As John Szarkowski has noted, Ansel Adams was not alone when he took some of his best pictures in the High Sierra. Many were made 'during hours that could be spared from his duties as assistant trail boss of a great moveable picnic, composed of up to two hundred nature lovers'. Adams's pictures construct the myth of romantic solitude, editing out the tourism of which he himself was fully aware."
     
  17. He didn't "edit out" the tourism. It's simply not there in his feelings for the earth. When you listen to Leonard Cohen, do you "edit out" everything else, or is it simply not there when you're truly into the music?
     
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  18. C'mon Phil, take it on the chin. Julie's post was far more revealing than yours.
     
  19. I think the beauty of Adams's work shows passion about photographic technique and THE PRINT. I think he used Yosemite to achieve this. I don't doubt he was inspired by Yosemite, but what his photos reveal* is his passion for what could be done with photography rather than passion for or about Yosemite itself.

    *He may, indeed, have felt passion for Yosemite. I don't think his photos do a good job of showing that passion.
     
  20. ..........
    That's a separate issue from what both of the Adams are doing, as I suspect you are well aware. It's turning the mental camera around, turning it back on the audience rather than on the subject. It's considering the conditions needed for doing what the Ansel has done. It's looking at the same thing as Annie Dillard writes about in the following (she's talking about her faith, but it can apply to our discussion as well):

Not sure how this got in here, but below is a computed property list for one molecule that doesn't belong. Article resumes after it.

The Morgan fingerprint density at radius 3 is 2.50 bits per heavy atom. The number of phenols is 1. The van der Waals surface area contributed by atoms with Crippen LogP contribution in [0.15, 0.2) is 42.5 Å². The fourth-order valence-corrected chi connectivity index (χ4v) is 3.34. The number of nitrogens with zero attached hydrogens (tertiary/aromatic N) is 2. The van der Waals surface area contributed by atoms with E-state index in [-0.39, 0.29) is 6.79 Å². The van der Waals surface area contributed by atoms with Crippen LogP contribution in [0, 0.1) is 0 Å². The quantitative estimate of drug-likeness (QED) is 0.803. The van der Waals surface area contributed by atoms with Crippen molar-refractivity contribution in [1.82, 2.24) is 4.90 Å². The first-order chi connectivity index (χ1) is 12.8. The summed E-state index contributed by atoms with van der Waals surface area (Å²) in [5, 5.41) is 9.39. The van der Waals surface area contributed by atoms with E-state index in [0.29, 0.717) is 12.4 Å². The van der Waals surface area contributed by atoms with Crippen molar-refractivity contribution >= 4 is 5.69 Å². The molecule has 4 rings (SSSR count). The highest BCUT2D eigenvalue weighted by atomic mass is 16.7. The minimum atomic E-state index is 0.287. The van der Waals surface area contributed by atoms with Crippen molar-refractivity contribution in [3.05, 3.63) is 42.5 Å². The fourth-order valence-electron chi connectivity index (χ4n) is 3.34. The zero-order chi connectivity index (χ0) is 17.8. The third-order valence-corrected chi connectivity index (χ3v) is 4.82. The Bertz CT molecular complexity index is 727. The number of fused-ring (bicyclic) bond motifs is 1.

You do not have to do these things; not at all. God does not, I regret to report, give a hoot. You do not have to do these things — unless you want to know God. They work on you, not on him.

    You do not have to sit outside in the dark. If, however, you want to look at the stars, you will find that darkness is necessary. But the stars neither require nor demand it.​

    I think Struth is looking at just those conditions that are required for you to see or know. But the mountains and the earth don't "give a hoot," they neither require or demand it. Absent the needed "darkness," many people, therefore, don't see or know the "stars."
    .............